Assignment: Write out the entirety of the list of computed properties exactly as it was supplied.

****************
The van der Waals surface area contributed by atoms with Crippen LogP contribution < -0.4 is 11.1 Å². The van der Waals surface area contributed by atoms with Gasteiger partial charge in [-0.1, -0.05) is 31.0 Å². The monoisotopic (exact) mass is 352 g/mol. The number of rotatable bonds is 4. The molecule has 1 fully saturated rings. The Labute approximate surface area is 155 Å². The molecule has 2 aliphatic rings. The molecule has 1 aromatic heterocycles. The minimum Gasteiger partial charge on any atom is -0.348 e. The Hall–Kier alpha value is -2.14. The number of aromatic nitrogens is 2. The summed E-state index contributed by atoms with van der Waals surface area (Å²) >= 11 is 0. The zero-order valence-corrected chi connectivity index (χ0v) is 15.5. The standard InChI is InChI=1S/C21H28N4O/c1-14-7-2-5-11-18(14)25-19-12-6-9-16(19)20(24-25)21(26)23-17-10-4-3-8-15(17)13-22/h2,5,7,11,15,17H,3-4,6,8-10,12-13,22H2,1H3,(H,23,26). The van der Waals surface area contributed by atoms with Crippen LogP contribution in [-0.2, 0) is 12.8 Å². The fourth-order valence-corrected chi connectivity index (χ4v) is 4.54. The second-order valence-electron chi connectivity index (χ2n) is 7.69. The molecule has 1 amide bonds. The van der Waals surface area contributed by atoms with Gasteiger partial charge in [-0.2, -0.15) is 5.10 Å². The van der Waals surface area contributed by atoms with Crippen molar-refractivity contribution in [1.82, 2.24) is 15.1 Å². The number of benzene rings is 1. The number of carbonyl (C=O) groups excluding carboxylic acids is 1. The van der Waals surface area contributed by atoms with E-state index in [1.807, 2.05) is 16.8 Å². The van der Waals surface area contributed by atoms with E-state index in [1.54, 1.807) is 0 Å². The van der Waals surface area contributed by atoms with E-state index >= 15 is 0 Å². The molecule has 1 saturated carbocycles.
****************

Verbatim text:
The van der Waals surface area contributed by atoms with Crippen LogP contribution < -0.4 is 11.1 Å². The van der Waals surface area contributed by atoms with Gasteiger partial charge in [-0.1, -0.05) is 31.0 Å². The monoisotopic (exact) mass is 352 g/mol. The number of rotatable bonds is 4. The molecule has 1 fully saturated rings. The Labute approximate surface area is 155 Å². The molecule has 2 aliphatic rings. The molecule has 1 aromatic heterocycles. The minimum Gasteiger partial charge on any atom is -0.348 e. The Hall–Kier alpha value is -2.14. The number of aromatic nitrogens is 2. The summed E-state index contributed by atoms with van der Waals surface area (Å²) >= 11 is 0. The zero-order valence-corrected chi connectivity index (χ0v) is 15.5. The standard InChI is InChI=1S/C21H28N4O/c1-14-7-2-5-11-18(14)25-19-12-6-9-16(19)20(24-25)21(26)23-17-10-4-3-8-15(17)13-22/h2,5,7,11,15,17H,3-4,6,8-10,12-13,22H2,1H3,(H,23,26). The van der Waals surface area contributed by atoms with Crippen LogP contribution in [-0.2, 0) is 12.8 Å². The fourth-order valence-corrected chi connectivity index (χ4v) is 4.54. The second-order valence-electron chi connectivity index (χ2n) is 7.69. The molecule has 1 amide bonds. The van der Waals surface area contributed by atoms with Gasteiger partial charge in [-0.2, -0.15) is 5.10 Å². The van der Waals surface area contributed by atoms with Crippen molar-refractivity contribution in [1.82, 2.24) is 15.1 Å². The number of benzene rings is 1. The number of carbonyl (C=O) groups excluding carboxylic acids is 1. The van der Waals surface area contributed by atoms with E-state index in [1.807, 2.05) is 16.8 Å². The van der Waals surface area contributed by atoms with E-state index in [1.54, 1.807) is 0 Å². The van der Waals surface area contributed by atoms with E-state index >= 15 is 0 Å². The molecule has 1 saturated carbocycles.